The Ocean Crossings
Hitching a ride on the back of the
We live on a watery planet. This fact poses all sorts of challenges to someone wishing to see large areas of that planet while on a bicycle. Many long-distance bicycle tourists who do similar grand tours say that they are bicycling "Around the World", but that is a bit of a misnomer. In fact, if one wanted to truly bicycle around the world, following the equator the entire way, there would only be 8,700 km of land surface to ride on, just 22% of the total circumference of the Earth. Most of the other possible routes are not much better. For that reason I prefer to think of the Tour of Gondwana as a "Global Bicycle Tour." Instead of trying just to go around the planet, I chose my routes so as to bring me to most of the places that I most wanted to visit. Nevertheless, no matter what I call it, there are still four cases where I must find a way to cross the salty, deep waters of the great oceans. In my usual way, I have ended up adding a new, perhaps complicating, twist to the tour as a whole.
In one respect these crossings will be beneficial to the trip in general. The time needed to cross the seas will give me a bit of forced rest and time to recuperate, which will, undoubtedly, be invaluable as the tour progresses. I will also use those occasions to give the bike a thorough overhaul so, hopefully, both it and I will be ready to go full speed ahead at the start of each new stage. Finally, I will have the chance to download and retouch all the photographs that I will have taken during each stage, prepare my slideshows, update this site, and take care of any other personal or logistical details that may have arisen. In spite of those benefits, transporting a bike across an ocean is never a simple affair.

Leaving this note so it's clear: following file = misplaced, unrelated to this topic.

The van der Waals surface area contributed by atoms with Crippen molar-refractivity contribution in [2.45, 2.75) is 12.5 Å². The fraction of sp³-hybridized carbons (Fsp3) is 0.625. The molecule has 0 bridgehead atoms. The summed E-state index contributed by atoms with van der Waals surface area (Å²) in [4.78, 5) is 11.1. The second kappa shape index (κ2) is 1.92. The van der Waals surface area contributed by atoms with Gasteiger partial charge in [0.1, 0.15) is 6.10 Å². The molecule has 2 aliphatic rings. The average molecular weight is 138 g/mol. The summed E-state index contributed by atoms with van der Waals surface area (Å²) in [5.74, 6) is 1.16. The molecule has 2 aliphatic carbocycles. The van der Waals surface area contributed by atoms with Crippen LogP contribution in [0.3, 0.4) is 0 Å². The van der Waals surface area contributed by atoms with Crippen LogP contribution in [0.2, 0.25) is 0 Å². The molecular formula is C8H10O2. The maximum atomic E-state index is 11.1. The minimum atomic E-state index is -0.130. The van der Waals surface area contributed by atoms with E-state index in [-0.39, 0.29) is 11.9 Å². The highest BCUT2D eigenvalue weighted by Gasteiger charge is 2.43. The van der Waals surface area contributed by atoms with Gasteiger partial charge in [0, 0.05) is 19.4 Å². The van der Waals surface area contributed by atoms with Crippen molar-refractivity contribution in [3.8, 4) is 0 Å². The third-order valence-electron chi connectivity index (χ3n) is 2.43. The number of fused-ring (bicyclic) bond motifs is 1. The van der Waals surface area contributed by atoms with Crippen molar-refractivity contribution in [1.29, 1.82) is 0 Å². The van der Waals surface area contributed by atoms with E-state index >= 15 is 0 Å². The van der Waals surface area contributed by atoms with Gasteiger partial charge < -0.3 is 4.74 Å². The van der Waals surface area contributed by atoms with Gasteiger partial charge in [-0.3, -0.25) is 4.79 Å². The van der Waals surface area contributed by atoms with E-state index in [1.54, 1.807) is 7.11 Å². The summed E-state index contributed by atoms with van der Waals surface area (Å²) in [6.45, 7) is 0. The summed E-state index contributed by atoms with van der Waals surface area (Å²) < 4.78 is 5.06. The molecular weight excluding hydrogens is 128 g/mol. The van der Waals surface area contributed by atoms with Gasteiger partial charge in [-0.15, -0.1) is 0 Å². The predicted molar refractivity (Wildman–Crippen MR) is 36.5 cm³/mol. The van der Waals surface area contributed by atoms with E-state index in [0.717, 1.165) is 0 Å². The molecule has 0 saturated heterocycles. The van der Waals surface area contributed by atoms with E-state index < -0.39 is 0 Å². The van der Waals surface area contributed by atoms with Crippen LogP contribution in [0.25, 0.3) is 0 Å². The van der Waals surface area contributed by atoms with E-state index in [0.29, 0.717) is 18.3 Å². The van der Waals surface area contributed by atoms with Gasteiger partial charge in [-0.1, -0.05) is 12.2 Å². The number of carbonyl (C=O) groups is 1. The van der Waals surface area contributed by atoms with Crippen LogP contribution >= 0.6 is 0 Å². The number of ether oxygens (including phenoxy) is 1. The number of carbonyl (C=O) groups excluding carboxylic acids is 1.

The Standard Option
The normal mode of transport to distant continents these days is, of course, commercial air travel on a large jet. However, this is not a normal trip and, I must admit, I am not a normal person Throughout my adult life I have taken many long flights on commercial jets, either by choice, as for some of my earlier tours, or by necessity. As time has passed, I have found that I enjoy the experience less and less, and the longer the flight the worse it is. This is partly due to the fact that I am a rather tall fellow, and have never slept for more than a second while jammed into the ubiquitous coach-class seat Add to that the increasingly harrowing process of passing though a major airport in recent years, and the costly, frustrating, time-consuming, and risky chore of disassembling and packing the bike for transport, and I would be more than happy to never set foot on an airplane again.
However, there is a broader issue that I could not ignore when planning the tour. Listed in the sidebar are estimates for the total amount of carbon dioxide that is directly accountable to my personal activities throughout my adult life. As one can see, I am responsible for torching the equivalent of a small forest, and sizeable portion of which was due to my jet-setting ways. As a scientist, it is clear to me that the time for debate is past, our excessive consumption of stored hydrocarbon energy will likely tip the balance of our climate in unpredictable, and probably unpleasant, ways. There is not really anything that can be done to stop this process at this stage, but it is my personal goal to not make the situation any worse. So I will do everything that I can to minimize my emissions for the rest of my life. In reality, that is probably also a meaningless gesture as the momentum behind the upcoming change is liable to be unstoppable. However, at least I will know that I have done the "right" thing, and that, as I have come to understand, is one of the few things that is actually worthwhile in one's life.